It is Ascension Day on Thursday so the great cycle of Lent, Holy Week and Easter comes to a close for another year. In the normal course of events Lent begins with us being told, as we are ashed on Ash Wednesday, ‘Remember you are dust and to dust you shall return, turn away from sin and be faithful to Christ’. In other words, you are going to die one day, sort things out. It is good to be reminded as the Easter season comes to a close that ‘love is strong as death’ and that ‘love never ends’ because this is the heart of the Easter message. The whole point of these great liturgical seasons is not to simply revisit the same familiar stories and themes each year, but each year to reflect on the same stories and by so doing to deepen our faith and to grow in wisdom each time we go around the cycle. This Lent, Holy Week and Easter has all happened in the midst of a pandemic which, amongst many other things has reminded us of our mortality. So may we move into Pentecost this year more able to talk about and to think about death, not in a morbid or frightening way, but in an honest and truly Christian way which enables us to prepare sensibly for death, grieve when it happens, and all in the context of knowing that, whatever happens, we are all held in God’s love which is stronger than death and never ends ….. after all, we are Easter People.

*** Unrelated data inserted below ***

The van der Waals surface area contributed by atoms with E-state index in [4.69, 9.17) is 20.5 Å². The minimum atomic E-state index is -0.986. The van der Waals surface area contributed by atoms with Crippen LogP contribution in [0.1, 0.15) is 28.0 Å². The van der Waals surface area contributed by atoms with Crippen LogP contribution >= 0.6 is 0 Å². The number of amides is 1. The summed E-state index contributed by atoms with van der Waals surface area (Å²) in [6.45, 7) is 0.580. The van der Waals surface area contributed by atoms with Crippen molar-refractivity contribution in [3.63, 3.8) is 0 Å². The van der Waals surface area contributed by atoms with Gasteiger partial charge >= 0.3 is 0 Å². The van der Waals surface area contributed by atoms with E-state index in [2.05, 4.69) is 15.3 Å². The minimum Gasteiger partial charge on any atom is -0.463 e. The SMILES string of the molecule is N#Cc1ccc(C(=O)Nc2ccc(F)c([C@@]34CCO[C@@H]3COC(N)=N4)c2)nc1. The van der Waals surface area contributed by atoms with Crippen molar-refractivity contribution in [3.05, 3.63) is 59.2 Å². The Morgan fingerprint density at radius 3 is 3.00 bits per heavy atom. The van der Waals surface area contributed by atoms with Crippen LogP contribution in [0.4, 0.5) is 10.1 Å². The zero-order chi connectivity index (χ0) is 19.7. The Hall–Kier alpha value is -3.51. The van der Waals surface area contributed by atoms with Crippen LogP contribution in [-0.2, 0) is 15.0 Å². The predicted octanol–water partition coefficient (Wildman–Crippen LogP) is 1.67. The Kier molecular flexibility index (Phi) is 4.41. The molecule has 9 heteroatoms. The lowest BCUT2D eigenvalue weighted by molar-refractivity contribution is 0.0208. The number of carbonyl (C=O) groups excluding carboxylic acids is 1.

Let us pray

Almighty God, Jesus promised us life and life in all its fullness. Help us to see that to attain life in all its fullness we need to learn to live with vulnerability, ageing, decay and death. Inspire our thinking and our understanding about life and what truly makes us who we are. Give us courage to accept vulnerability when we need to, in the full knowledge that your love and your presence with us is constant and unconditional and that when minds and bodies wear out or cease to work we remain yours, held in love that never ends. We ask this in the name of Jesus, our Lord. Amen